By: Drew Koch
50 Words or Less
With the Battle Ready series, PXG has made a line of putters that look as aggressive as their marketing sounds. But with the Gunboat, PXG has also put their money where their advertising is by making a model that redefines the words “stable” and “forgiving”.
Starting with the release of their first putter in the “Battle Ready” series (the Blackjack, review HERE) back in October 2020, PXG has been steadily adding a full suite of options — nine putters in total: four blades and five mallets. This new Battle Ready Gunboat is a new version of the Gen 2 Gunboat that features several updates, upgrades, and refinements.
The Battle Ready line of PXG putters may be named after U.S. military vehicles, but you’ll feel more like a secret agent using them. These are sleek, modern, handsome golf clubs that ooze sex appeal – an embodiment of the phrase “murdered out.” All black and silver, even if you’re not a fantastic putter, you’ll feel lethal on a putting green with these through their looks alone.
As for the Gunboat model itself, the only color on it is a thick white sightline down the center of its T-shaped mallet design. The one I tested came with a double bend hosel, but both a plumber’s neck and heel-shafted options are available. It features a milled face and a body utilizing both aerospace-grade aluminum and tungsten. As someone who generally prefers sharp lines to curves, I was pleasantly surprised with the visual balance of both features on this putter.
Flipping the club to look at the sole, you will see design features like the PXG logo, a skull design with the number 26 etched into the forehead, and the word “Gunboat” to denote the model of the club. Of course, it’s not all about aesthetics, and PXG knows that. Also on the sole are three weights that can be changed out to make the head lighter or heavier.
Before moving on, I want to give praise where praise is due. PXG doesn’t make the most expensive putters on the market, but you wouldn’t know that from their headcovers. While I recently wrote about being disappointed in Scotty Cameron’s headcovers (review HERE), I was blown away by the quality of this PXG headcover. It’s fantastic. Not only does it look awesome; it has an exceedingly premium feel. Utilizing thick material and magnets, I am fully confident that the cover won’t fall off and will keep this putter in pristine shape.
Sound & Feel
My first thought in picking this putter up was that this was a *very heavy* putter. When testing it with friends, I just found myself repeating again and again, “This is so heavy.” That heft was noticeable when striking the ball, and the sound was heavy and dull “thump”. To put things in perspective, this putter was even heavier than the Cobra’s new flagship model, the giant Agera putter (review HERE). While the Agera’s standard weight is 385 grams the Gunship is even heavier at its lightest offering, a whopping 395 grams! At its heaviest (in an armlock style), it can weigh an absolutely colossal 470 grams!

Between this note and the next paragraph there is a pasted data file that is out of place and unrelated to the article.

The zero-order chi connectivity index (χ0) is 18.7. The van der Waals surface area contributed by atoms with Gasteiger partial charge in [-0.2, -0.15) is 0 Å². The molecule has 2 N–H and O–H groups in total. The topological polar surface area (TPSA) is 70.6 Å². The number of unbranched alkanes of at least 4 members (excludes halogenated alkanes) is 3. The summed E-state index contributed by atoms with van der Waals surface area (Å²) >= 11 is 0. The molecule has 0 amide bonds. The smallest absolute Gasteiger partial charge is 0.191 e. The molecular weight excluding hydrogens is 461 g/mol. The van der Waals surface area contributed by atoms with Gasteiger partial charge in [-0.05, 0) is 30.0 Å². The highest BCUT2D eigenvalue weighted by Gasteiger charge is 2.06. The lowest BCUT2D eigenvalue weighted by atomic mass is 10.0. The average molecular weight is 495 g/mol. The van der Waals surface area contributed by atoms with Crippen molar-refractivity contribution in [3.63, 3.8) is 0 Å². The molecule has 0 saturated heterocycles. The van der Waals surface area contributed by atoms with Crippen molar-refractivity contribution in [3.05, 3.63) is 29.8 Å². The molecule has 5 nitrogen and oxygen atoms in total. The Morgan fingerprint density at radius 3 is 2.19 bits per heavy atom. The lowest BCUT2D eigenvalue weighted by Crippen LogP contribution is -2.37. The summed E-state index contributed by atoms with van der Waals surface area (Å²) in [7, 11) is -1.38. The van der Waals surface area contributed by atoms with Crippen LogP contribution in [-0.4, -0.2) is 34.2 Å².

The feeling was great if you don’t want to feel mishits in your hands. Especially because the PXG/Lamkin grip felt pleasant and tacky to the touch. The milled face and sheer weight of this putter made most strikes feel solid — however, that means that if I did mis-strike the ball, it was hard to pinpoint where on the face I was hitting my putts.
PXG touts the Gunboat as their “most forgiving putter in the Battle Ready Lineup” and also claimed the putter has “game-changing stability” and “exceptional consistency across the face.” I found this to be largely true and attribute it to the combination of tungsten and an “Optimized Pyramid Face Pattern” in the putter’s face milling. In using that particular milling, I found speed control easier than normal, even on strikes I purposely mishit to test the club’s forgiveness. The longer the putt was, the more I noticed that forgiveness came into play.
Matt called another model in this lineup, the One and Done (review HERE), “one of the most stable-feeling putters I’ve ever swung.” But I dare say that the Gunboat one-ups that. It’s next-level stable.
There are other things that contributed to the performance of the putter, too. Thanks to the thick white line and the overall T-shape of the head, consistently lining putts up was a breeze. The black color isn’t just an aesthetic choice either as the matte anti-glare finish also helped me focus on sinking putts and not on being distracted by the club, which some putters have been known to do.
It’s also worth noting that you can change that weight if it is too heavy for you (like it was for me). The putter weight kits are sold separately, but they can drastically change the weight of a club to offer a preferred feel. In fact, it provides the ability to alter the weight rather significantly one way or the other.
PXG’s marketing is… in your face. Personally, I am not a huge fan of having a man scream at me through the TV saying that “NOBODY MAKES CLUBS LIKE WE DO.” That being said, that voiceover may actually be telling the truth. Their goal with this putter was to make a solid, face-balanced, forgiving putter and they succeeded. If you need a mallet and don’t mind a large, heavy head, there is no reason not to give this a try.